Bug 2011 - Kernel hang on heavy disk access, PDC 20376
Kernel hang on heavy disk access, PDC 20376
Status: CLOSED CODE_FIX
Product: Platform Specific/Hardware
Classification: Unclassified
Component: i386
i386 Linux
: P2 high
Assigned To: Zwane Mwaikambo
:
Depends on:
Blocks:
  Show dependency treegraph
 
Reported: 2004-02-04 03:15 UTC by Gunnlaugur Thor Briem
Modified: 2004-11-30 23:08 UTC (History)
0 users

See Also:
Kernel Version: 2.6.2rc3
Tree: Mainline
Regression: ---


Attachments

Description Gunnlaugur Thor Briem 2004-02-04 03:15:45 UTC
Distribution:
Gentoo 2004.0

Hardware Environment:
MSI K7N2 Delta-ILSR (nforce2, Promise 20376 SATA rev 2), AMD Athlon XP 3200+,
1GB DDR RAM (2 x 512), 2x WD Raptor 74G SATA HD, MSI GeForce FX 5900 (128MB),
some CDRW/DVD

Software Environment:
Fresh Gentoo build optimised for Athlon-XP (GCC 3.2.3 -march athlon-xp).
2.6.2rc3 vanilla kernel (also tried 2.6.1 gentoo patched for forcedeth, same
results).

Problem Description:
At even short periods of heavy disk activity, the kernel suddenly hangs. Machine
does not respond to keyboard events or ping, or anything other than a hard
reset. I get it every time in bonnie++ test, and often in copying large
directory trees, compiling the kernel, etc. ... but it often gets through the
latter without problems, too.

Steps to reproduce:
Run bonnie++ -u nobody; that seems to be the most reliable way to reproduce it.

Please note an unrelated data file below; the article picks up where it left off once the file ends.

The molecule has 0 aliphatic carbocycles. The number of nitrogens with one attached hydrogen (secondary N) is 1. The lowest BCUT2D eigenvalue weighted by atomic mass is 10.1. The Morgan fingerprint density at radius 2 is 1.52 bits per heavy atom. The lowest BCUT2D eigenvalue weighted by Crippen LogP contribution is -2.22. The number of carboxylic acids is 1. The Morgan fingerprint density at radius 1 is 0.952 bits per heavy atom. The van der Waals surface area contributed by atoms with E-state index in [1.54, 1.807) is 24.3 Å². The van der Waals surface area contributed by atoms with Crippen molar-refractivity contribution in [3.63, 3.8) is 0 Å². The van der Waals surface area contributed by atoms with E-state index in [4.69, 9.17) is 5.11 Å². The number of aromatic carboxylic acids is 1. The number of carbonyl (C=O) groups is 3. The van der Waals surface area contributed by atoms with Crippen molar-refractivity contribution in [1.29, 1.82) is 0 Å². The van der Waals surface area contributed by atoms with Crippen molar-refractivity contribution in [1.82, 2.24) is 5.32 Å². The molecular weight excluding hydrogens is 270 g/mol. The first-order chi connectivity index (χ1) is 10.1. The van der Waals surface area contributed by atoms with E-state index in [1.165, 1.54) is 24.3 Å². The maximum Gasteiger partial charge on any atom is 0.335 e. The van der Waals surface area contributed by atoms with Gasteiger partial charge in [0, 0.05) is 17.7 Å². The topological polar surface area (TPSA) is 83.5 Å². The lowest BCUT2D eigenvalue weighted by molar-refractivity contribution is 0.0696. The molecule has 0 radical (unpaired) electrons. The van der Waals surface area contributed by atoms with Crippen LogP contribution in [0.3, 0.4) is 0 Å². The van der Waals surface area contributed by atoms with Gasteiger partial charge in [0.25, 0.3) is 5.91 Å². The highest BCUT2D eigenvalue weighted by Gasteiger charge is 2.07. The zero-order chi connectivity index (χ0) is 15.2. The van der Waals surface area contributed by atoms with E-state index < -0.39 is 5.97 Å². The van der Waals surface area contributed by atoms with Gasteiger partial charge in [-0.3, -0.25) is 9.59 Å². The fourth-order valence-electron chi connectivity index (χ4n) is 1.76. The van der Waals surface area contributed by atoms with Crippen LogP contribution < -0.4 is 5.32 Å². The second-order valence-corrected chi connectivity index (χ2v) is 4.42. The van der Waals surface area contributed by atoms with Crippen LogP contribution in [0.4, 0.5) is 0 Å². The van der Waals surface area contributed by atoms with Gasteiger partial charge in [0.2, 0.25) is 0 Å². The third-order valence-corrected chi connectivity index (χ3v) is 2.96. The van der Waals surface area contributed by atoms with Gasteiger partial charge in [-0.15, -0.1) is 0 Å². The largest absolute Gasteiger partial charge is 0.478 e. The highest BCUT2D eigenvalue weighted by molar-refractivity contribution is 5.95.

Extra info:
With ATA_DEBUG and ATA_VERBOSE_DEBUG #defined in libata.h, this is what I get in
/var/log/messages just before things go awry:

Jan 31 03:29:44 leggiero ata_fill_sg: PRD[22] = (0xAEDC000, 0x1000)
Jan 31 03:29:44 leggiero ata_fill_sg: PRD[23] = (0x36EFA000, 0x1000)
Jan 31 03:29:44 leggiero ata_fill_sg: PRD[24] = (0x36EF0000, 0x1000)
Jan 31 03:29:44 leggiero pdc_dma_start: ENTER, ap c1bfd204
Jan 31 03:29:44 leggiero ata_scsi_rw_queue: EXIT
Jan 31 03:29:44 leggiero pdc_interrupt: ENTER
Jan 31 03:29:44 leggiero pdc_interrupt: port 0
Jan 31 03:29:44 leggiero ata_sg_clean: unmapping 25 sg elements
Jan 31 03:29:44 leggiero pdc_interrupt: port 1
Jan 31 03:29:44 leggiero pdc_interrupt: EXIT
Jan 31 03:29:44 leggiero ata_scsi_queuecmd: CDB (1:0,0,0) 2a 00 02 61 9c 8a 00 00 68
Jan 31 03:29:44 leggiero ata_scsi_rw_queue: ENTER
Jan 31 03:29:44 leggiero ata_scsi_rw_xlat: writing
Jan 31 03:29:44 leggiero ata_scsi_rw_xlat: ten-byte command
Jan 31 03:29:44 leggiero ata_dev_select: ENTER, ata1: device 0, wait 1
Jan 31 03:29:44 leggiero ata_sg_setup: ENTER, ata1, use_sg 13
Jan 31 03:29:44 leggiero ata_sg_setup: 13 sg elements mapped
Jan 31 03:29:44 leggiero pdc_fill_sg: ENTER
Jan 31 03:29:44 leggiero ata_fill_sg: PRD[0] = (0x139DF000, 0x1000)
Jan 31 03:29:44 leggiero ata_fill_sg: PRD[1] = (0x139D5000, 0x1000)
Jan 31 03:29:44 leggiero ata_fill_sg: PRD[2] = (0x13C01000, 0x1000)
Jan 31 03:29:44 leggiero ata_fill_sg: PRD[3] = (0x13D45000, 0x1000)

After this, I get a couple of thousand zero bytes, and about four megabytes of
garbage (including my kernel config and some data that was probably in the